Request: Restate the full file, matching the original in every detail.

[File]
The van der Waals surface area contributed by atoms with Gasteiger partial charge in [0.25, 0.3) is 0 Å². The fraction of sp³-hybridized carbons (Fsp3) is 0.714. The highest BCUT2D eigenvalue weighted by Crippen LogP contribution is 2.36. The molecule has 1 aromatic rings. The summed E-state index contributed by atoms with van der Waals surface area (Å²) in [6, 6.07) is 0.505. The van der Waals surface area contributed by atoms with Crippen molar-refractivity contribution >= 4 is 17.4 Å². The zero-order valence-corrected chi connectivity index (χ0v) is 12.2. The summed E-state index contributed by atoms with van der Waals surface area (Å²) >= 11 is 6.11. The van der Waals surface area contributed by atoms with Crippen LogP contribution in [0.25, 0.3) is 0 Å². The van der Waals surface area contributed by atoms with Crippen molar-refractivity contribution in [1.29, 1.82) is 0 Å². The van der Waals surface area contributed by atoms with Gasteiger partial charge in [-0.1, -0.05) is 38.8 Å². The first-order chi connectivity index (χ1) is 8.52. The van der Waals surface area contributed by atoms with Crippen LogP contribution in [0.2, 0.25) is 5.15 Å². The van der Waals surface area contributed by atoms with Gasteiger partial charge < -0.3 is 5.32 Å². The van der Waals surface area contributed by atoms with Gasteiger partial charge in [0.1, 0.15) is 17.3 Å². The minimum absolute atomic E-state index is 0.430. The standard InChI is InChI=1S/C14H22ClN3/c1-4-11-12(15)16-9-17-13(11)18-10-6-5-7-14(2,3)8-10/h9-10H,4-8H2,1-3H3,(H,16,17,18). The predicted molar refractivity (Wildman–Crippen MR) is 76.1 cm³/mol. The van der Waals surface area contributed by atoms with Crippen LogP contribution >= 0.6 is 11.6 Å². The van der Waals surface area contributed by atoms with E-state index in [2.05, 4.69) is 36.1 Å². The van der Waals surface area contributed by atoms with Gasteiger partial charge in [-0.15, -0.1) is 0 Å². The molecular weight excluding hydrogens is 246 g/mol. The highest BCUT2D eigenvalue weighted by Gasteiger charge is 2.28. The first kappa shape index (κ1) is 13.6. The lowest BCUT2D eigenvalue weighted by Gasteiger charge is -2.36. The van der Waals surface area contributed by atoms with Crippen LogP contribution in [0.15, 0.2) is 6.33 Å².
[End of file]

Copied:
The van der Waals surface area contributed by atoms with Gasteiger partial charge in [0.25, 0.3) is 0 Å². The fraction of sp³-hybridized carbons (Fsp3) is 0.714. The highest BCUT2D eigenvalue weighted by Crippen LogP contribution is 2.36. The molecule has 1 aromatic rings. The summed E-state index contributed by atoms with van der Waals surface area (Å²) in [6, 6.07) is 0.505. The van der Waals surface area contributed by atoms with Crippen molar-refractivity contribution >= 4 is 17.4 Å². The zero-order valence-corrected chi connectivity index (χ0v) is 12.2. The summed E-state index contributed by atoms with van der Waals surface area (Å²) >= 11 is 6.11. The van der Waals surface area contributed by atoms with Crippen LogP contribution in [0.25, 0.3) is 0 Å². The van der Waals surface area contributed by atoms with Crippen molar-refractivity contribution in [1.29, 1.82) is 0 Å². The van der Waals surface area contributed by atoms with Gasteiger partial charge in [-0.1, -0.05) is 38.8 Å². The first-order chi connectivity index (χ1) is 8.52. The van der Waals surface area contributed by atoms with Crippen LogP contribution in [0.2, 0.25) is 5.15 Å². The van der Waals surface area contributed by atoms with Gasteiger partial charge < -0.3 is 5.32 Å². The van der Waals surface area contributed by atoms with Gasteiger partial charge in [0.1, 0.15) is 17.3 Å². The minimum absolute atomic E-state index is 0.430. The standard InChI is InChI=1S/C14H22ClN3/c1-4-11-12(15)16-9-17-13(11)18-10-6-5-7-14(2,3)8-10/h9-10H,4-8H2,1-3H3,(H,16,17,18). The predicted molar refractivity (Wildman–Crippen MR) is 76.1 cm³/mol. The van der Waals surface area contributed by atoms with Crippen LogP contribution >= 0.6 is 11.6 Å². The van der Waals surface area contributed by atoms with E-state index in [2.05, 4.69) is 36.1 Å². The van der Waals surface area contributed by atoms with Gasteiger partial charge in [-0.15, -0.1) is 0 Å². The molecular weight excluding hydrogens is 246 g/mol. The highest BCUT2D eigenvalue weighted by Gasteiger charge is 2.28. The first kappa shape index (κ1) is 13.6. The lowest BCUT2D eigenvalue weighted by Gasteiger charge is -2.36. The van der Waals surface area contributed by atoms with Crippen LogP contribution in [0.15, 0.2) is 6.33 Å².